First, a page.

Why Washington Is Anointing Flat PanelsBy
For the Clinton Administration's biggest foray yet into industrial policy, it started remarkably casually. In February, 1993, Laura D'Andrea Tyson, chair of the White House Council of Economic Advisers, voiced the opinion in a meeting with National Economic Council Chief Robert E. Rubin that under the right conditions, Washington might want to intervene to help a specific industry. One example, she suggested, might be flat-panel displays, a Japanese-dominated technology that's a vital component in everything from laptop computers and video games to control-panel displays in jetliners.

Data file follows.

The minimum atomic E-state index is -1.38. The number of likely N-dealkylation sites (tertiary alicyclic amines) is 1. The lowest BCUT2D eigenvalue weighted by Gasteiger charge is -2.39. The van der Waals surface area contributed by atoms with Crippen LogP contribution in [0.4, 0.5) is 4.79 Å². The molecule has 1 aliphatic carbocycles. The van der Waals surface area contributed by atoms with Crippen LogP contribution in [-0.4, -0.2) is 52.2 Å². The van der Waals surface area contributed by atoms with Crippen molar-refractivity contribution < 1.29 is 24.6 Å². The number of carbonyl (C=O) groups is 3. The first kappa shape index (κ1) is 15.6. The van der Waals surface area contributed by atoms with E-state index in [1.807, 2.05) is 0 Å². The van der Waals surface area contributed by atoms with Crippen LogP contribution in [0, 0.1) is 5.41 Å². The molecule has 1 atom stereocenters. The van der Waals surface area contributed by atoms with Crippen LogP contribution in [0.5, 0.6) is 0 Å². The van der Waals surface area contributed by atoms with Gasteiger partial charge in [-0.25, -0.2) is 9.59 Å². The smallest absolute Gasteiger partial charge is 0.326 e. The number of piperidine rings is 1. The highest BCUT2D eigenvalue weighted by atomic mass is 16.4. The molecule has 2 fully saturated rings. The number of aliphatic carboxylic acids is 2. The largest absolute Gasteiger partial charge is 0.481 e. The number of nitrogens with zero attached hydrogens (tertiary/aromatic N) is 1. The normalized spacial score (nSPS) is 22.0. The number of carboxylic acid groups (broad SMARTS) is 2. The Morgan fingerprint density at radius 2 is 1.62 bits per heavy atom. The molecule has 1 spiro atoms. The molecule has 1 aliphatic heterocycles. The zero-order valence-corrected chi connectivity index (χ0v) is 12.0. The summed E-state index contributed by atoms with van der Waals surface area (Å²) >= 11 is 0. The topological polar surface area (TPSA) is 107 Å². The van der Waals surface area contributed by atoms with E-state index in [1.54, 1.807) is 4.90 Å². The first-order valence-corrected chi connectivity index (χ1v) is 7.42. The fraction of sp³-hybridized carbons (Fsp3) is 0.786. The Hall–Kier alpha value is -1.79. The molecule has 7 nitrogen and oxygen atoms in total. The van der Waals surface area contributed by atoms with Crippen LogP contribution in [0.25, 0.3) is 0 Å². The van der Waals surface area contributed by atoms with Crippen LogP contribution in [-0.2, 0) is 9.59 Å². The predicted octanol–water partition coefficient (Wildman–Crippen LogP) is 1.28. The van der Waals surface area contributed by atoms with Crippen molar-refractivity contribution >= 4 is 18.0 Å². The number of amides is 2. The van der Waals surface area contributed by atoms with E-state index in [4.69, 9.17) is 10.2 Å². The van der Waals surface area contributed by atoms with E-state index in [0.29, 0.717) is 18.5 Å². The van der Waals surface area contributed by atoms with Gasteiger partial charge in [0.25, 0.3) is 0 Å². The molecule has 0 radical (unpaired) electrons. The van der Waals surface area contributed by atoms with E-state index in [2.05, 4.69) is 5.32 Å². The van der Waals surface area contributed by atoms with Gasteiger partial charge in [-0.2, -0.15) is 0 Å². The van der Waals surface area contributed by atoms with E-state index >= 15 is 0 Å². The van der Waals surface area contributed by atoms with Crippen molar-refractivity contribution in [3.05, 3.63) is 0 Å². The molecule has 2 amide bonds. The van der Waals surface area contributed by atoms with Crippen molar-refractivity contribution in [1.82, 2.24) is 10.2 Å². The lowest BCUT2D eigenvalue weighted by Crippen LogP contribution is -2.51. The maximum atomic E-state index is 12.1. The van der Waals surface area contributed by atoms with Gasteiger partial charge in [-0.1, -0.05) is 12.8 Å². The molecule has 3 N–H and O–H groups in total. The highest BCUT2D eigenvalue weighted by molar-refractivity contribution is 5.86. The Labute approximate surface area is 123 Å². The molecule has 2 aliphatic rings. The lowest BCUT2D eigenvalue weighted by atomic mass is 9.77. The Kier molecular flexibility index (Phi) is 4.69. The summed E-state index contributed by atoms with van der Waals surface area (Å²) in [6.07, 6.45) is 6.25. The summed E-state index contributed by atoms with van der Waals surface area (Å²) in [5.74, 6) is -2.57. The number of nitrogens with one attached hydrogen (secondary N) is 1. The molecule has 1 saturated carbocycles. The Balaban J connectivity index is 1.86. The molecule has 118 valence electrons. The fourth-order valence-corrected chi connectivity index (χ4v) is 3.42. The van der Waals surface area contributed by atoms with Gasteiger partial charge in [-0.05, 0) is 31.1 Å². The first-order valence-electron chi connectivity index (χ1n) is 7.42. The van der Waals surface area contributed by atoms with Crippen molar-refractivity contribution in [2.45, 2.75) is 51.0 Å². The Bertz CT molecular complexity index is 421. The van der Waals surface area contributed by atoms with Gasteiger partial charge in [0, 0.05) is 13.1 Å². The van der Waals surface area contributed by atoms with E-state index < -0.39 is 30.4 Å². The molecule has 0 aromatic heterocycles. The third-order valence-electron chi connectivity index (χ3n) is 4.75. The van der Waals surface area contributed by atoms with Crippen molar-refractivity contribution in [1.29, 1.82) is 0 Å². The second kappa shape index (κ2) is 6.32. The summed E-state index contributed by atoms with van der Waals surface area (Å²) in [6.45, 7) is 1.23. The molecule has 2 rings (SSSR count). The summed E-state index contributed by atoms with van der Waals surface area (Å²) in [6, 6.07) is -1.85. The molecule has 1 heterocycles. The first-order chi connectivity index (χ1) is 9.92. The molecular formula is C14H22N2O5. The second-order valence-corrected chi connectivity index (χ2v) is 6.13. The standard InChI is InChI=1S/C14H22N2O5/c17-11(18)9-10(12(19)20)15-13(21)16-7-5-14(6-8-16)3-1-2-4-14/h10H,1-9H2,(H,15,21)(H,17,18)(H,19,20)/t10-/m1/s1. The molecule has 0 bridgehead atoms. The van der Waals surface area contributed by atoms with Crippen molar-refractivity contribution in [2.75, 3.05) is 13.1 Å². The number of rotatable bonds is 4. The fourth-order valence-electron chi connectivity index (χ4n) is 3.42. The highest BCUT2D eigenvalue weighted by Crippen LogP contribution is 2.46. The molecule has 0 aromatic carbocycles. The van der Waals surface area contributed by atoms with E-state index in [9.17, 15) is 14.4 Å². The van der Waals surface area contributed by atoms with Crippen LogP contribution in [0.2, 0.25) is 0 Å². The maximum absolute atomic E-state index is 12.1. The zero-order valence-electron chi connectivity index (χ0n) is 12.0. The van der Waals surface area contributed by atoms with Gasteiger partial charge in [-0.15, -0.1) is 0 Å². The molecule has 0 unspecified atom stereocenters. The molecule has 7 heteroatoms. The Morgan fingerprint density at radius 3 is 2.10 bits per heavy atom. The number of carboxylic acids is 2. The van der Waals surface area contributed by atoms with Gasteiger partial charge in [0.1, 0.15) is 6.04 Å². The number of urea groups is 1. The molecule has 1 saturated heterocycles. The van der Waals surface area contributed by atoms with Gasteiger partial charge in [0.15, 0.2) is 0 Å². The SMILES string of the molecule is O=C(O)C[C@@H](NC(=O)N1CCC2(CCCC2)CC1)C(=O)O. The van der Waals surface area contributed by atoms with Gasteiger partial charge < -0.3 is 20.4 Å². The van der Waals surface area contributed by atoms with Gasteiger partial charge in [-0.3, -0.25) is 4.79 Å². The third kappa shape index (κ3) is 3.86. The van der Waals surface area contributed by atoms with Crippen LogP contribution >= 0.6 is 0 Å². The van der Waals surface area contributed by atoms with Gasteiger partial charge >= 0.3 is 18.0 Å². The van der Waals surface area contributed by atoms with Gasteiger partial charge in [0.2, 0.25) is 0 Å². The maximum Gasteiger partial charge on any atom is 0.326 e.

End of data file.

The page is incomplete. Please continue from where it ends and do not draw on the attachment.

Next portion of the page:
To continue reading this article you must be a Bloomberg Professional Service Subscriber.
If you believe that you may have received this message in error please let us know.